The number represents just a small fraction of the nearly 13 million genetic profiles stored in the national database, the New York Times reported Friday.
"We were pleasantly surprised it was only 166," said Dr. Alice R. Isenberg, the chief of the biometric analysis section of the FBI Laboratory, referring to the number of cases containing errors. "We were quite worried it would be much higher than that. These are incredibly small numbers for the size of the database."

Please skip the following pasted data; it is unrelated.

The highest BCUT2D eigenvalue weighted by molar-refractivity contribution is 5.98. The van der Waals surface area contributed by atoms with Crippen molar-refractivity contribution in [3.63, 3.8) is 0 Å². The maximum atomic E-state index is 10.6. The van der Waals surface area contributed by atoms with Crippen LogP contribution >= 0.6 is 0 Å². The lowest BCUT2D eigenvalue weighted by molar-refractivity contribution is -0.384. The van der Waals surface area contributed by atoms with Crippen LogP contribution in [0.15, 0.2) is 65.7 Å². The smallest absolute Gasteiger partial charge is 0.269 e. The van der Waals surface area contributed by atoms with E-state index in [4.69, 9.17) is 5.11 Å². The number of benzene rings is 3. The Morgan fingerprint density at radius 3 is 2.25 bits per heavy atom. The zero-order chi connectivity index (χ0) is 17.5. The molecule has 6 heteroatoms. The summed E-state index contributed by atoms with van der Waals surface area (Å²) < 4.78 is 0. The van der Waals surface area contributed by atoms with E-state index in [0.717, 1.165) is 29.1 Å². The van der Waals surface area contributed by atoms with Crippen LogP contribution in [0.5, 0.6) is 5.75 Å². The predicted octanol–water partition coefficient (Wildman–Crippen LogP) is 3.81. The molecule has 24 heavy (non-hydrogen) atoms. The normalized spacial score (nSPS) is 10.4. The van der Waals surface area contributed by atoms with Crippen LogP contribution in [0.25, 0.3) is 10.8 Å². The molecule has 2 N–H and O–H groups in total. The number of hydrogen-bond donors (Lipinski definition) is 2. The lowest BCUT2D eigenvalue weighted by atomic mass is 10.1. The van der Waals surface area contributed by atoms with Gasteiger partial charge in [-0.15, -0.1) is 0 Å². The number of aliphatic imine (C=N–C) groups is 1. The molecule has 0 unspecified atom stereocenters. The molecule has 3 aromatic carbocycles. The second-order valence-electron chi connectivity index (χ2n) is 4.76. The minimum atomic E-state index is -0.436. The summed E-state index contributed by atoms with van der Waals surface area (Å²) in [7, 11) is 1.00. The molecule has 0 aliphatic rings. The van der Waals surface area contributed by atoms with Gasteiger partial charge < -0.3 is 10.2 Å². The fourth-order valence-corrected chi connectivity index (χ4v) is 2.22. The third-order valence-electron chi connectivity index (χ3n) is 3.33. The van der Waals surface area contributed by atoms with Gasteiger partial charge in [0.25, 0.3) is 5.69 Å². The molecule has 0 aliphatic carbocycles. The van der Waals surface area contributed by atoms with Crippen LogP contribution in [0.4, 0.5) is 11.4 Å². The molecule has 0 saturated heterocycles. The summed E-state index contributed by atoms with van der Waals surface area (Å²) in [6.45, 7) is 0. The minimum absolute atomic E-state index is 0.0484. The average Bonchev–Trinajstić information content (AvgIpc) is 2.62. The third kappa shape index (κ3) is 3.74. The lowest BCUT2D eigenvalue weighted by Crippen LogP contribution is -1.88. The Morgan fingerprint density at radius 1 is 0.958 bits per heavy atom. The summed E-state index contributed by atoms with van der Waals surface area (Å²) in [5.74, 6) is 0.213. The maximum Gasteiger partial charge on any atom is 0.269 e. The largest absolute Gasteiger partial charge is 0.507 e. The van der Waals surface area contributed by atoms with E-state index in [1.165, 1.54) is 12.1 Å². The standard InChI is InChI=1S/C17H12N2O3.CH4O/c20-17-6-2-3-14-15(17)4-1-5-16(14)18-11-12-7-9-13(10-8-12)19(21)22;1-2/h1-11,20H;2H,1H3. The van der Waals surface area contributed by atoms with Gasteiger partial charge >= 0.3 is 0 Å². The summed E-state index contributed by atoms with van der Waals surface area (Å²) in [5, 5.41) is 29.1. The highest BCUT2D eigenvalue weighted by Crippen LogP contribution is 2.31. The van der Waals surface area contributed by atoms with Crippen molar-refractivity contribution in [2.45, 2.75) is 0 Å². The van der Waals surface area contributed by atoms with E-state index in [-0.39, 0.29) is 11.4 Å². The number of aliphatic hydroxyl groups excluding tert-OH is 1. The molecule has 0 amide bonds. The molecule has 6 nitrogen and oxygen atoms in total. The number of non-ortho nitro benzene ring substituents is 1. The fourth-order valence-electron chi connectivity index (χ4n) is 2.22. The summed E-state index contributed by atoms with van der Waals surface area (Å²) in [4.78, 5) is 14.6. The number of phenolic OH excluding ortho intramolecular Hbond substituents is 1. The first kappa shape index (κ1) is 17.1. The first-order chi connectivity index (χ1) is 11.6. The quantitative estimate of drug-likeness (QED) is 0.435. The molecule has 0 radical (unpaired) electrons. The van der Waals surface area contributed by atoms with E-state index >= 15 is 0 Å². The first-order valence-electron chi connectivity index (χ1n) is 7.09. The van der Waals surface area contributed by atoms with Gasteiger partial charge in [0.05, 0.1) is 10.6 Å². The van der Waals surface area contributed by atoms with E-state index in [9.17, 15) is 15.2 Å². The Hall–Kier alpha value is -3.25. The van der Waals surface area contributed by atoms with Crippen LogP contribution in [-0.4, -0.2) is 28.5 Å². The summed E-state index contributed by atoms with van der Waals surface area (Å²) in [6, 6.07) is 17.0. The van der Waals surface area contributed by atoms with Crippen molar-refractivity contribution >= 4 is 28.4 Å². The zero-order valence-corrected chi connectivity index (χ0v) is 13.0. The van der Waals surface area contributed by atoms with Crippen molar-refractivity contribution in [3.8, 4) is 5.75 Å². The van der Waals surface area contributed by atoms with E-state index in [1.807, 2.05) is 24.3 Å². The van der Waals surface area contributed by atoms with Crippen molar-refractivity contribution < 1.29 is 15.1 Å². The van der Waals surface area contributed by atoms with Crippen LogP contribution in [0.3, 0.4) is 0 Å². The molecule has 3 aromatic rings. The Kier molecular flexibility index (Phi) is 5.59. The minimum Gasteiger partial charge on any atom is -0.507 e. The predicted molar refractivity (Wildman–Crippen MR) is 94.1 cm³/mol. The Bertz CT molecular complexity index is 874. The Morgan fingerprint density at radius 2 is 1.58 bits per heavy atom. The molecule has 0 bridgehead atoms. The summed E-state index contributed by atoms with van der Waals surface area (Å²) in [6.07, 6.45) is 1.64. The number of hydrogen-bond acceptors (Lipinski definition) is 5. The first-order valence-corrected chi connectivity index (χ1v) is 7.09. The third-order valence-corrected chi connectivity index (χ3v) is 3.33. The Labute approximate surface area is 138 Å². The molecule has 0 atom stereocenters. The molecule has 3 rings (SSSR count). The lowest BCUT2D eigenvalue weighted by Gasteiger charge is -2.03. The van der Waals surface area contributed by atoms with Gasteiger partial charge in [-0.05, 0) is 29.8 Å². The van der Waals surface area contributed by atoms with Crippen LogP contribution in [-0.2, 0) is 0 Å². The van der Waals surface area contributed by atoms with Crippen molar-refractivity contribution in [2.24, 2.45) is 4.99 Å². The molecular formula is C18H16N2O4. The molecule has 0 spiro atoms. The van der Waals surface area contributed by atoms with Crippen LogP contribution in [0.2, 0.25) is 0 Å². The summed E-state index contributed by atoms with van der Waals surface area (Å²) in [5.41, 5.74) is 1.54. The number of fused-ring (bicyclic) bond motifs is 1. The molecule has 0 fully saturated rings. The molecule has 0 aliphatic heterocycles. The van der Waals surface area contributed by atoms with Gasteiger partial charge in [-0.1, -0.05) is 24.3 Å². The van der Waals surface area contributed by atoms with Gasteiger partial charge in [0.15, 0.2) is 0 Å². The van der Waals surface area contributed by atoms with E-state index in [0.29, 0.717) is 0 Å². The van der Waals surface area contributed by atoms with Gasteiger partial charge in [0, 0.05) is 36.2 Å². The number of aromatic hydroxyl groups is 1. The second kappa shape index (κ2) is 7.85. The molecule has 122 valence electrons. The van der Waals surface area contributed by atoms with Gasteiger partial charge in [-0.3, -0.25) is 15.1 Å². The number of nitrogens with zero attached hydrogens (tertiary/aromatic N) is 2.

It remains to be seen whether the FBI's findings will effect closed cases. The FBI has informed state and local authorities of the errors, but the agency is not responsible for follow-up.
"We don't have oversight," Isenberg said. "It's up to the labs to take the information and act on it."
As a result of the FBI's findings, New York state has started a review of its DNA database, but it is unclear whether other states have done the same.